John J. Bright Ph.D.

Senior Investigator, Neuroscience Research Laboratory, Neuroscience
Adjunct Professor of Medicine, IU School of Medicine
Primary Appointment: Methodist Research Institute

Education

1977-1980B. Sc., Zoology, Madurai Kamaraj University, India
1983-1985M. Sc., Zoology, Madurai Kamaraj University, India
1985-1986M. Phil., Zoology, Madurai Kamaraj University, India
1986-1991Ph. D., Biochemistry, University of Kerala, India
1991-1994Postdoctoral, Centre for Cellular and Molecular Biology, Hyderabad, India
1994-1998Postdoctoral, Vanderbilt University School of Medicine, Nashville, TN

Academic Career

1998-1999 Instructor of Neurology, Vanderbilt University School of Medicine, Nashville, TN
1999-2005Assistant Professor of Neurology, Vanderbilt University, Nashville, TN  
2003-2005Assistant Professor of Pharmacology, Vanderbilt University, Nashville, TN
2006-2009Adjunct Associate Professor of Medicine, IU School of Medicine, Indianapolis, IN
2009-Adjunct Professor of Medicine, IU School of Medicine, Indianapolis, IN
2005-Senior Investigator, Neuroscience Research Laboratory, Methodist Research Institute, Indiana University Health, Indianapolis, IN, USA.

Awards & Honors

  • Advanced postdoctoral fellowship, National Multiple Sclerosis Society, USA, (1996-98)
  • Junior Faculty travel award of the American Association of Immunologists (2003 and 2004)
  • Researcher/Clinician of the month, Functional Medicine Update, a monthly audio Journal synthesized by Jeffrey Bland, Gig Harbor, WA, USA (2006)
  • Regular Member of the American Association of Immunologists, USA, (1999-present)
  • Active Member of the American Association for Cancer Research (2003-present)
  • Member of the International Society of Neuroimmunology (2006-present)
  • Member of the International Society for Stem Cell Research (2006-present)

Current Research

My laboratory investigates the mechanisms in the regulation of growth, immune and inflammatory responses relevant to multiple sclerosis, cancer and stem cells of the brain. We use a combination of cell biology, immunology, molecular biology and bioinformatics techniques in vitro and in relevant transgenic and knockout mouse models in vivo. Our research has been funded by National Institutes of Health, National Multiple Sclerosis Society and other foundations. Our findings have been published extensively.

Neuroimmunology

Brain is an immune privileged site nevertheless a breakdown in the immune-regulatory system leads to the pathogenesis of multiple sclerosis (MS) and other inflammatory diseases of the central nervous system (CNS). We study the role of cytokines in the pathogenesis of MS and its animal model, experimental autoimmune encephalomyelitis (EAE). We determine the regulation of immune and inflammatory signaling network in EAE/MS. We examine the use of nuclear receptors and nutraceuticals in the treatment of EAE/MS and other CNS diseases.

Select publications

  1. Walline CC, Kanakasabai S and Bright JJ. 2011. Interleukin 7 receptor a confers susceptibility to experimental autoimmune encephalomyelitis. Genes and Immunity, IL-7Ra confers susceptibility to experimental autoimmune encephalomyelitis. Genes Immun. 12:1-14.
  2. Kanakasabai S, Walline CC, and Bright JJ. 2011. PPARd deficient mice develop elevated Th1/Th17 responses and prolonged experimental autoimmune encephalomyelitis. Brain Res. 1376:101-12.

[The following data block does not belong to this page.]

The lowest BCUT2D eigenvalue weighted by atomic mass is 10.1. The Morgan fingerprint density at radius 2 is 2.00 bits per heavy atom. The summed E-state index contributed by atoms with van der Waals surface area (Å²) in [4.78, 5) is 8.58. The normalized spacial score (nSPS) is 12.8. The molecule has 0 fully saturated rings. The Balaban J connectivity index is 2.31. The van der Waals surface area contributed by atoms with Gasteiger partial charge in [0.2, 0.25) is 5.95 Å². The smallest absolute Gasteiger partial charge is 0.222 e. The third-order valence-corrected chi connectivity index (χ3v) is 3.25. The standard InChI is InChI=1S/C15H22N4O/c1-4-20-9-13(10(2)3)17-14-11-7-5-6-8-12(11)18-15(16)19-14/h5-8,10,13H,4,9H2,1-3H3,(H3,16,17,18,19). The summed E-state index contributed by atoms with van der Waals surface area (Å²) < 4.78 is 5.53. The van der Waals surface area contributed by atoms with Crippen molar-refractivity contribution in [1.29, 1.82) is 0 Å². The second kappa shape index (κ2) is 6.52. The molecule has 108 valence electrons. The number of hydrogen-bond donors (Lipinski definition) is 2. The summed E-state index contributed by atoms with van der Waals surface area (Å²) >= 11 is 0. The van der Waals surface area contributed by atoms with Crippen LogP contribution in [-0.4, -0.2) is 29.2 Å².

3. Kanakasabai S, Chearwae W, Walline CC, Iams W, Adams SM, and Bright JJ. 2010. PPARg agonists inhibit Th1 and Th17 responses in experimental allergic encephalomyelitis. Immunology. 130:572-88.
  4. Muthian G, Raikwar H P, Rajasingh J, and Bright JJ. 2006. 1,25 Dihydroxyvitamin-D3 modulates JAK-STAT pathway in L-12/IFNg axis leading to Th1 response in experimental allergic encephalomyelitis. J Neurosci Res. 83:1299-309.
  5. Kanakasabai S, Eli C, Walline CC, Mo C, Chearwae W and Bright JJ. 2012. Differential regulation of CD4+ T helper cell responses by curcumin in experimental autoimmune encephalomyelitis. J Nutrition Biochem.  J Nutr Biochem. 23:1498-507.

Stem cell biology

Brain has limited ability to regenerate lost cells and repair function in the CNS. Neural stem cells are a small population of resident stem cells in the brain. We isolate neural stem cells and study their potential to promote CNS repair in EAE/MS. We also isolate brain tumor stem cells and study their self-renewal and drug resistance properties. We study the mechanism of immune evasion in brain tumor stem cells. We also examine the use of nuclear receptors and nutraceuticals to regulate normal and cancer stem cells in the brain.

Select Publications

  1. Rajasingh J and Bright JJ. 2006. 15-Deoxy-∆12,14-ProstaglandinJ2 regulates leukemia inhibitory factor signaling through JAK-STAT pathway in mouse embryonic stem cells. Exp Cell Res. 312: 2538-46.
  2. Kanakasabai S, Pestereva E, Chearwae W, Gupta SK, Ansari S, Bright JJ. 2012. PPARg agonists promote oligodendrocyte differentiation of neural stem cells by modulating stemness and differentiation genes. PLoS One. 2012;7(11):e50500.
  3. Chearwae W and Bright JJ. 2008. PPARg agonists inhibit growth and expansion of CD133+ brain tumor stem cells. British J. Cancer. 99, 2044–2053.
  4. Pestereva E, Kanakasabai S and Bright JJ. 2012. PPARg agonists regulate the expression of stemness and differentiation genes in brain tumor stem cells. Br J Cancer. 106:1702-12.
  5. Chakraborthy S, Kanakasabai S, and Bright JJ, 2011. Constitutive androstane receptor agonist CITCO inhibits growth and expansion of brain tumor stem cells. Br J Cancer. 104:448-59.